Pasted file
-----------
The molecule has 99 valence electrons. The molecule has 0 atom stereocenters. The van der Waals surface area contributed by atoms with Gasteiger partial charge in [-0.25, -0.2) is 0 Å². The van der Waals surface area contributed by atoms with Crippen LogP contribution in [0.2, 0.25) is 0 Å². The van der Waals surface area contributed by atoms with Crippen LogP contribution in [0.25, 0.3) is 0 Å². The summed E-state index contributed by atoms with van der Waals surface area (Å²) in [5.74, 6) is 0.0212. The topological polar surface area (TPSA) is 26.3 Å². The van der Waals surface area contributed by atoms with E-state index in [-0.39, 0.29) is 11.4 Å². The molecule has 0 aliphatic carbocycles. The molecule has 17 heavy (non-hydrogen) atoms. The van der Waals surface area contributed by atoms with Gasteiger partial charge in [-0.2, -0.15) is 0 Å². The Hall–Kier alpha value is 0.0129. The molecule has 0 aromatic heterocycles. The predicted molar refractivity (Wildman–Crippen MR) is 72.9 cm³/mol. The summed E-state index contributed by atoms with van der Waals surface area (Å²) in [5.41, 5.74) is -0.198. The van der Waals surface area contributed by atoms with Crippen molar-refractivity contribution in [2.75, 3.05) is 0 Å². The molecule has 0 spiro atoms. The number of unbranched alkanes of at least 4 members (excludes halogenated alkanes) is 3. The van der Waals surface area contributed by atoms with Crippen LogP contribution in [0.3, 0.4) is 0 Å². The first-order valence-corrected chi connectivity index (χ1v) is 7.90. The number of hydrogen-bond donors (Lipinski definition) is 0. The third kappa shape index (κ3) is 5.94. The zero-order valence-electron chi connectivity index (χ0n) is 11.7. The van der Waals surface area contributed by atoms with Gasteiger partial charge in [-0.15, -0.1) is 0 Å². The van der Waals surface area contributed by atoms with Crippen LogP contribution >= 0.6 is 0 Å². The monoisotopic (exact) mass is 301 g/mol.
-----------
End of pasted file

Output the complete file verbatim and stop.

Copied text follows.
The molecule has 99 valence electrons. The molecule has 0 atom stereocenters. The van der Waals surface area contributed by atoms with Gasteiger partial charge in [-0.25, -0.2) is 0 Å². The van der Waals surface area contributed by atoms with Crippen LogP contribution in [0.2, 0.25) is 0 Å². The van der Waals surface area contributed by atoms with Crippen LogP contribution in [0.25, 0.3) is 0 Å². The summed E-state index contributed by atoms with van der Waals surface area (Å²) in [5.74, 6) is 0.0212. The topological polar surface area (TPSA) is 26.3 Å². The van der Waals surface area contributed by atoms with E-state index in [-0.39, 0.29) is 11.4 Å². The molecule has 0 aliphatic carbocycles. The molecule has 17 heavy (non-hydrogen) atoms. The van der Waals surface area contributed by atoms with Gasteiger partial charge in [-0.2, -0.15) is 0 Å². The Hall–Kier alpha value is 0.0129. The molecule has 0 aromatic heterocycles. The predicted molar refractivity (Wildman–Crippen MR) is 72.9 cm³/mol. The summed E-state index contributed by atoms with van der Waals surface area (Å²) in [5.41, 5.74) is -0.198. The van der Waals surface area contributed by atoms with Crippen molar-refractivity contribution in [2.75, 3.05) is 0 Å². The molecule has 0 spiro atoms. The number of unbranched alkanes of at least 4 members (excludes halogenated alkanes) is 3. The van der Waals surface area contributed by atoms with Crippen LogP contribution in [0.3, 0.4) is 0 Å². The first-order valence-corrected chi connectivity index (χ1v) is 7.90. The number of hydrogen-bond donors (Lipinski definition) is 0. The third kappa shape index (κ3) is 5.94. The zero-order valence-electron chi connectivity index (χ0n) is 11.7. The van der Waals surface area contributed by atoms with Gasteiger partial charge in [-0.15, -0.1) is 0 Å². The van der Waals surface area contributed by atoms with Crippen LogP contribution >= 0.6 is 0 Å². The monoisotopic (exact) mass is 301 g/mol.